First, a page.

Some residents questioned the scope of the project and whether certain parts, such as asbestos abatement, were critical. The known asbestos in the elementary school is contained but the tiling is nearly 60 years old and if the library carpet is replaced as planned, then the asbestos would be exposed and need to be removed.
“The scope of the project seems so huge,” Suzanne Guzy said. “You may look at them as being totally necessary, but I am not sure if they are all necessary.”
While admitting that some of the projects do not have to be linked, school officials said that it makes sense financially to tie them together. The state reimbursement rate for CCS is 71.8 percent under the Building Aid Ratio, according to Buildings Supervisor and District Treasurer Amy Kukenberger, but it would not apply if the projects were addressed individually.
Added advisor Benjamin Maslona of the firm Fiscal Advisors and Marketing, which advises local government agencies, “You might be able to put an individual project into a yearly budget, but you would not get subsidies. This way you limit the exposure to taxpayers.”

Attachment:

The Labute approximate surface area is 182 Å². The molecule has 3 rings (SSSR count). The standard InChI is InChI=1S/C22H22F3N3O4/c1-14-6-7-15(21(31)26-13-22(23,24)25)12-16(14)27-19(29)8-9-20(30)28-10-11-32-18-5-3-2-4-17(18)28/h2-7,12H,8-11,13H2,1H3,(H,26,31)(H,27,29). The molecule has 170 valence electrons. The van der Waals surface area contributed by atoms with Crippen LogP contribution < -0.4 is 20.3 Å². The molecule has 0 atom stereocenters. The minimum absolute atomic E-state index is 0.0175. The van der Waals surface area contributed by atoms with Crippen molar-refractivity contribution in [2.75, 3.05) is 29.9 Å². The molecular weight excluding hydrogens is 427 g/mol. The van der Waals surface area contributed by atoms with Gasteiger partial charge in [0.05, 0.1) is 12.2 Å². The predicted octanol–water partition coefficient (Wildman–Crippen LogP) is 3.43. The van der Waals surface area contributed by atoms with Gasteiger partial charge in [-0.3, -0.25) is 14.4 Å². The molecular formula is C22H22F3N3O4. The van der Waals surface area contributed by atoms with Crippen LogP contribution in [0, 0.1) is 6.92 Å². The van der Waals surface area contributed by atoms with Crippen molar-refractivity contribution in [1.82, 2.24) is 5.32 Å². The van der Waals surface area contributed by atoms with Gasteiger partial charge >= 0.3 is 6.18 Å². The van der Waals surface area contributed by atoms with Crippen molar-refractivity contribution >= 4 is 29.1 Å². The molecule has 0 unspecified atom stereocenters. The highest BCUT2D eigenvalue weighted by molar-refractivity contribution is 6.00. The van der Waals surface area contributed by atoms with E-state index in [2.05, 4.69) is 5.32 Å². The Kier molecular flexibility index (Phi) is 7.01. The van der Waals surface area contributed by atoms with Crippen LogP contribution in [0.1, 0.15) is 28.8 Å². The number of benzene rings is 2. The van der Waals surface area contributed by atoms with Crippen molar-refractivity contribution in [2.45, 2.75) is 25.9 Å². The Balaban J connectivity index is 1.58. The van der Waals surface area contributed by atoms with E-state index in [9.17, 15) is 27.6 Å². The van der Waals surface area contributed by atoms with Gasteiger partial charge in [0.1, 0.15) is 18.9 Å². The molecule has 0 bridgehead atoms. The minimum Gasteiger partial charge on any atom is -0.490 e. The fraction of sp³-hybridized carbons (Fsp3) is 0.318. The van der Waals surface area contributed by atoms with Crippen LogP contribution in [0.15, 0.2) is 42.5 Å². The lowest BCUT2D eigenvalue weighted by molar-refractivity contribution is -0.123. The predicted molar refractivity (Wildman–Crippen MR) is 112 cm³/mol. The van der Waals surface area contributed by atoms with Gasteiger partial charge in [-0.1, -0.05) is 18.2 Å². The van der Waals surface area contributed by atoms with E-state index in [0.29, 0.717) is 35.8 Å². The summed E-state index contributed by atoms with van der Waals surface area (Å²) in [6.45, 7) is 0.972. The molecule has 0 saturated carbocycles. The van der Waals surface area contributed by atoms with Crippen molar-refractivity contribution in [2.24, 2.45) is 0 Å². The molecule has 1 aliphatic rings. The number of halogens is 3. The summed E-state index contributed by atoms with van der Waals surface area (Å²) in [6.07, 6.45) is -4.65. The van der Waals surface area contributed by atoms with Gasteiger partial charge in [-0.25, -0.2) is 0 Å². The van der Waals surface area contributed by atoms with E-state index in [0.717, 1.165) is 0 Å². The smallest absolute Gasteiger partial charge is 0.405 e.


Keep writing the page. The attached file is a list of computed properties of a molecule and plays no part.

Wick Bennett, the CCS superintendent of buildings and grounds, said that some of the projects are dire, especially the repaving of driveways and parking lots.
“If you look at the numbers that is about half the money,” he said.
Bennett also said that he thinks the conversion to propane boilers and removal of an old oil tank is very important.
John Knudson, senior principal for Bearsch Compeau Knudson, said that his firm does get compensated based on the size of projects, or hours needed to design plans, however, BCK isn’t in charge of what a school board chooses to do with a project.
“They set the scope of the project,” he said. “We look at it and estimate the numbers, but we have no say about what they do or don’t choose. We’re just an advisor.”